When people talk about philosophy as if it's some kind of academic discipline that you have to "study" and that you can't be expected to engage in if you're not "educated", they demonstrate a complete lack of understanding or appreciation of what philosophy is.

Philosophy has two charactistics following from being about consciousness: it's accessible to everyone, and it's important for everyone.

It's accesible to everyone because everyone has direct experience with the object of study, and after a few years of such, there isn't really anything about consciousness you can't understand without more experience.

It's important for everyone because it encompasses what good and evil are, how humans work and thus how to interact with them, how thought works and thus how to use it more effectively, and any number of other things supremely important for every person to know. If you don't think those things are worth understanding, there's something wrong with you.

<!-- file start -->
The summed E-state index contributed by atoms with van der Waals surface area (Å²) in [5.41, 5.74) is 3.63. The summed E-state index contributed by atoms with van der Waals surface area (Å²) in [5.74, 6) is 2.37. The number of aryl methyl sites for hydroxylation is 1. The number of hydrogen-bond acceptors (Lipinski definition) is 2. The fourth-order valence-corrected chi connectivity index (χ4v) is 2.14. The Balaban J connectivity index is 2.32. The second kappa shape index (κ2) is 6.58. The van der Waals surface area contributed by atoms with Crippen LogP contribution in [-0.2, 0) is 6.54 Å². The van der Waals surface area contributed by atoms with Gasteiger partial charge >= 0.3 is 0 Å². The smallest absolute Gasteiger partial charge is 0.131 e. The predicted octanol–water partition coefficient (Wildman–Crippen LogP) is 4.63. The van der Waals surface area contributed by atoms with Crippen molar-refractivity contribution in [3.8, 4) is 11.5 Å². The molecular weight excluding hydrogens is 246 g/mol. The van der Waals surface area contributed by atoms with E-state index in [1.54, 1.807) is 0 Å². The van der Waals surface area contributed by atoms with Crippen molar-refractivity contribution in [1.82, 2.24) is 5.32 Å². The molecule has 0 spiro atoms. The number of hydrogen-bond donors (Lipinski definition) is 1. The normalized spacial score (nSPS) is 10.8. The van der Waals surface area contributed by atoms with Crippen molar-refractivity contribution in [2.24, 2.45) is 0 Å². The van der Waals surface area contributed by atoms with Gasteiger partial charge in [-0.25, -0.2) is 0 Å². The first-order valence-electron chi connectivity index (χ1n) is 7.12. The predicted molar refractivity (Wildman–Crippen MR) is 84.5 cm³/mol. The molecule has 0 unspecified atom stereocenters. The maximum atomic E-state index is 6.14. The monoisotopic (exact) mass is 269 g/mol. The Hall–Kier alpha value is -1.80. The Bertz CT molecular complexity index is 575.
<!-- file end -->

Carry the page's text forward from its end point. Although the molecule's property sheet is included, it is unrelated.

The treatment of philosophy as an academic discipline is a very destructive attitude, because it leads to a culture of not thinking about the most important things.

Another harmful consequence is the omnipresent idea that something other than philosophy is able to trump it. This crops up whenever someone responds to my a priori arguments about the nature of consciousness with "But it's been scientifically proven!" It doesn't matter what other evidence you have; if there's a logical contradiction in a belief or if it goes against the directly experienced nature of the human mind then you know it's false, period. You might as well say it's been scientifically proven that there's a number that doesn't equal itself, or that humans really only have two emotions and there's no difference between sorrow and anger.

The definition of a philosopher is someone who doesn't think of philosophy this way; someone who cares to seek understanding of what is universal and universally important.